NEW ORLEANS (AP) — In Louisiana, Christmas trees aren't just for decorating and putting presents under. They're also being used to restore eroding coastal wetlands.
Both oil and gas exploration and federal flood control measures have eroded about 1,500 square miles of coastal wetlands since 1930. The state continues to lose about 30 square miles a year — nearly a football field every half-hour.
Fixes, including river diversion projects meant to replenish the wetlands with silt, are estimated to cost in the tens of billions of dollars.
State funding that used to help parishes with restoration projects has dried up and there is no immediate resolution in sight for lawsuits pending against oil and gas companies that ultimately could result in billions of dollars' worth of help.
So some of the state's parishes have taken matters into their own hands.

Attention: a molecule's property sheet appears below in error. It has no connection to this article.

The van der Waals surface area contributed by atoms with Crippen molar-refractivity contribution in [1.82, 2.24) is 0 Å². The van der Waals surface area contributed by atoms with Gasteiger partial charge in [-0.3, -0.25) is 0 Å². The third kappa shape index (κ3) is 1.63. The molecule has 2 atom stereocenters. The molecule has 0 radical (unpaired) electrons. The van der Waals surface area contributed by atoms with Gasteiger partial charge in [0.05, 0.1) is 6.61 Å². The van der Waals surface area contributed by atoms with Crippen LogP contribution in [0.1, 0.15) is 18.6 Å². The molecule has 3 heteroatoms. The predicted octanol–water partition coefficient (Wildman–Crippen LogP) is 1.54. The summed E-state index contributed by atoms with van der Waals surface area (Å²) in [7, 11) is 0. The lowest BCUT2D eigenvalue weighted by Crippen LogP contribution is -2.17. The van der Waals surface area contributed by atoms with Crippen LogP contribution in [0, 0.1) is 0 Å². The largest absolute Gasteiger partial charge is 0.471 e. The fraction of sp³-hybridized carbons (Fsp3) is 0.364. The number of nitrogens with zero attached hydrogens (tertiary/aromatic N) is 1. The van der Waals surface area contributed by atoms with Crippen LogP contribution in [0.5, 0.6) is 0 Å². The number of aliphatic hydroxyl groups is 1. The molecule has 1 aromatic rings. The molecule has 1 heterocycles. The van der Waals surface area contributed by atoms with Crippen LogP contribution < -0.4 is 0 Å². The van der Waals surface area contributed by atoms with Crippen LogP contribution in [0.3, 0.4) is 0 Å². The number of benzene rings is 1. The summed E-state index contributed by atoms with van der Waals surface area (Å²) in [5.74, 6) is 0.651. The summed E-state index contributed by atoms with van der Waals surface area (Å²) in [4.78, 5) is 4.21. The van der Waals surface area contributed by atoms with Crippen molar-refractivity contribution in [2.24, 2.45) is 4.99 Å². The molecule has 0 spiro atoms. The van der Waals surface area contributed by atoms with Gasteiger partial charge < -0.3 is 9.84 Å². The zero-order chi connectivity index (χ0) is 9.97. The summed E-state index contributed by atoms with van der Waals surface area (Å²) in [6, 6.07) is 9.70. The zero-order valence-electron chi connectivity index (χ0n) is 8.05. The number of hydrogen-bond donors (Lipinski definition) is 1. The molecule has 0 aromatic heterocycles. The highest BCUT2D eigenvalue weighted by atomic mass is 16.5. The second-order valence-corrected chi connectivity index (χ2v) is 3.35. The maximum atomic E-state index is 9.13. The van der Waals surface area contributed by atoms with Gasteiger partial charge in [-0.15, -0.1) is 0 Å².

For years, many of them, especially those along the coast, have been collecting and placing discarded Christmas trees in the marshes to provide barriers against the encroaching Gulf.
"Coastal erosion is a big issue on people's minds," and one that has become even more pertinent in the wake of hurricanes in the area, said Jason Smith, coastal program supervisor for Jefferson Parish's Department of Environmental Affairs.
In addition to being a useful tool in the fight against coastal erosion, parish tree recycling "allows people to get involved, get hands on and help out," Smith said.
There is little dispute that oil and gas activity has contributed to the erosion problem, but estimates vary on how much is caused by the industry-owned canals that crisscross the wetlands and how much by federal flood-control projects that send the Mississippi River's silt out into the Gulf rather than into the wetlands.
A state levee board's lawsuit against 97 oil, gas and pipeline companies over the erosion issue is wending its way through the court system. It alleges that dredging and maintenance for oil and gas canals and pipelines has let in corrosive saltwater that has killed plants anchoring the wetlands and allowed waves to sweep away hundreds of thousands of acres of coastal land.